Equally small and even more insignificant (but much funnier, because, you know, no dead sons or rape retaliation murders) was the call to a department store that finds Cooper refereeing a battle between a store clerk and a woman angry that she’s going to lose three dollars on a return. Everyone has watched enough Cops and read enough local news to know that crazy things like this eat up the valuable time of police officers, but this show has a way of sneaking these nice bits in every few episodes to remind us that, like with any job, sometimes it’s death-by-1000-paper-cuts that really demoralizes good police. Sherman looks mildly amused by the whole scene, but Cooper is in endless pain as it is, and the look on his face as he ponies up three bucks out of his own pocket to shut the two bickering women up is simultaneously funny and sad.
Tonight’s best sequence was easily the shootout scene, although it had disappointingly little to do with any major story. In isolation, though, it was really nicely executed. It emerged from a dull scene with a traffic stop and built tension quietly with the call coming over the radio followed quickly by a very distraught officer yelling (I had no idea what he said or that he was radioing FROM the scene) and then quite literally explodes on the viewer first with the sound of powerful automatic weapons (great use of sound effects in the opening moment of the scene) and then the full view of the chaos. It all happened very quickly and I wish they hadn’t chosen to break the tension with a commercial break, but it was a scene that put the directorial chops of the show on display.
It felt really good to be back in Southland with the officers and detectives again, but the writers need to ratchet things up pretty quickly here in the coming weeks. This should be a season where the show finds some firm footing and some story arcs, both major and minor, which live up to the potential of the show’s more stylized elements. Based on the fairly flat dialogue and lackluster plotlines of this premiere, that isn’t happening fast enough. It’s obviously too early to worry, but if I were a new viewer I certainly would have left this episode with little more than a shoulder shrug (versus, say, scrambling for my remote to set the DVR for next week). A show with this many regular characters and a desire to examine something as complex as the challenges and shortcomings of an overwhelmed law enforcement system is a sluggish beast by nature, but I know returning viewers won’t argue with me when I say we’ve seen much, much better than this from the show and are expecting a return to form much sooner than later.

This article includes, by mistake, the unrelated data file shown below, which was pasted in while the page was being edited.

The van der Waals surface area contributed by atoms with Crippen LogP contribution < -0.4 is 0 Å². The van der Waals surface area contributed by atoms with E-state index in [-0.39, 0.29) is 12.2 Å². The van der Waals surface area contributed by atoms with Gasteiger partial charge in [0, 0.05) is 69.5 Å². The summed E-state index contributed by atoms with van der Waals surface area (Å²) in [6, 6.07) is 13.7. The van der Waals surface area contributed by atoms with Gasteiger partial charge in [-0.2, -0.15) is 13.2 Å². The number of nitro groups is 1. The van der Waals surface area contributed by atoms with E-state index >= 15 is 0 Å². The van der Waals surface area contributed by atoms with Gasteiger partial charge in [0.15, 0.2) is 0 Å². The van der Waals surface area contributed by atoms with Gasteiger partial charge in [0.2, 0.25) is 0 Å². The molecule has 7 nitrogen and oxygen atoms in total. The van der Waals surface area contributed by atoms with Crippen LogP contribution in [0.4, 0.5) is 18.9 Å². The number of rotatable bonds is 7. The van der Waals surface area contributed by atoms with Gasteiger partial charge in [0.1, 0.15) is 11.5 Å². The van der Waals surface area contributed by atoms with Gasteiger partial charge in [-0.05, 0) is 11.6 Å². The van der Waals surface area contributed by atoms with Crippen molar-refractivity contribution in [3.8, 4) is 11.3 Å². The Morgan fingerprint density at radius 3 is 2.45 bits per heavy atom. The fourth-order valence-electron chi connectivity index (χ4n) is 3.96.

Great Quotes, Interesting Moments, What Not and Occasionally What-have-you:
· The show continues to excel at interesting camera work: tonight we had some nice lens flares to liven up some actionless scenes, a couple of nicely angled shots to help keep the surroundings the officers work in as a central part of the show’s perspective, and at least one clever shot during a foot chase where the camera briefly dips towards the sidewalk to reveal that the shooter is running over the celebrity stars in the sidewalk. These little things make this show interesting even when it’s not at its sharpest
· The pregnancy reveal to close the episode didn’t do much for me—I don’t like their relationship at all, but mainly because I dislike her. How do other people feel?
· Cooper’s back pain is actually giving me sympathy pains—he makes it seem very real and VERY severe
· “Better live pussies than dead heroes” was apparently what passed for sharp dialogue tonight. Booo. You’re better than this, Southland.
- Falling Skies looks intriguing based on the extended look we got tonight during commercials. Tell me if I miss anything, but the preview basically involved District 9 plus The Walking Dead plus V with a splash of War of the Worlds and a sprinkling of Predator. That’s a lot of “inspiration” for a 2-minute preview